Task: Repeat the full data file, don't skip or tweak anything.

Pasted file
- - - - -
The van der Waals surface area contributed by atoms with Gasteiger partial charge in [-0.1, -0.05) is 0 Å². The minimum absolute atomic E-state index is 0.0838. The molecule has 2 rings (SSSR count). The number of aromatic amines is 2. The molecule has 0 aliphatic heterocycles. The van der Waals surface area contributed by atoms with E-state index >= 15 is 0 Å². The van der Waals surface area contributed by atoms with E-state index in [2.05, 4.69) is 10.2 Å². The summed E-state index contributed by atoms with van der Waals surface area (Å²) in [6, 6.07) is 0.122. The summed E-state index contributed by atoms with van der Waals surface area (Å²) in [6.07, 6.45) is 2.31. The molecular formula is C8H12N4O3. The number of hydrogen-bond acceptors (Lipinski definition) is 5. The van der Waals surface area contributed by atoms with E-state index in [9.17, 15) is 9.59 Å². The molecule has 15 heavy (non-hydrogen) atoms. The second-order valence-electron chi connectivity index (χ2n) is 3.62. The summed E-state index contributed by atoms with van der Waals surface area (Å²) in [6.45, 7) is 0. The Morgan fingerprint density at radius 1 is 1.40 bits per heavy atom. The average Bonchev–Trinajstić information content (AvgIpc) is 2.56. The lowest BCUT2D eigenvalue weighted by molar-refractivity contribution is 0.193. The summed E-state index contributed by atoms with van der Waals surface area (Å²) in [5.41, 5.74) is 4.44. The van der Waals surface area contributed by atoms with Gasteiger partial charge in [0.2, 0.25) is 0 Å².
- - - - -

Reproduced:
The van der Waals surface area contributed by atoms with Gasteiger partial charge in [-0.1, -0.05) is 0 Å². The minimum absolute atomic E-state index is 0.0838. The molecule has 2 rings (SSSR count). The number of aromatic amines is 2. The molecule has 0 aliphatic heterocycles. The van der Waals surface area contributed by atoms with E-state index >= 15 is 0 Å². The van der Waals surface area contributed by atoms with E-state index in [2.05, 4.69) is 10.2 Å². The summed E-state index contributed by atoms with van der Waals surface area (Å²) in [6, 6.07) is 0.122. The summed E-state index contributed by atoms with van der Waals surface area (Å²) in [6.07, 6.45) is 2.31. The molecular formula is C8H12N4O3. The number of hydrogen-bond acceptors (Lipinski definition) is 5. The van der Waals surface area contributed by atoms with E-state index in [9.17, 15) is 9.59 Å². The molecule has 15 heavy (non-hydrogen) atoms. The second-order valence-electron chi connectivity index (χ2n) is 3.62. The summed E-state index contributed by atoms with van der Waals surface area (Å²) in [6.45, 7) is 0. The Morgan fingerprint density at radius 1 is 1.40 bits per heavy atom. The average Bonchev–Trinajstić information content (AvgIpc) is 2.56. The lowest BCUT2D eigenvalue weighted by molar-refractivity contribution is 0.193. The summed E-state index contributed by atoms with van der Waals surface area (Å²) in [5.41, 5.74) is 4.44. The van der Waals surface area contributed by atoms with Gasteiger partial charge in [0.2, 0.25) is 0 Å².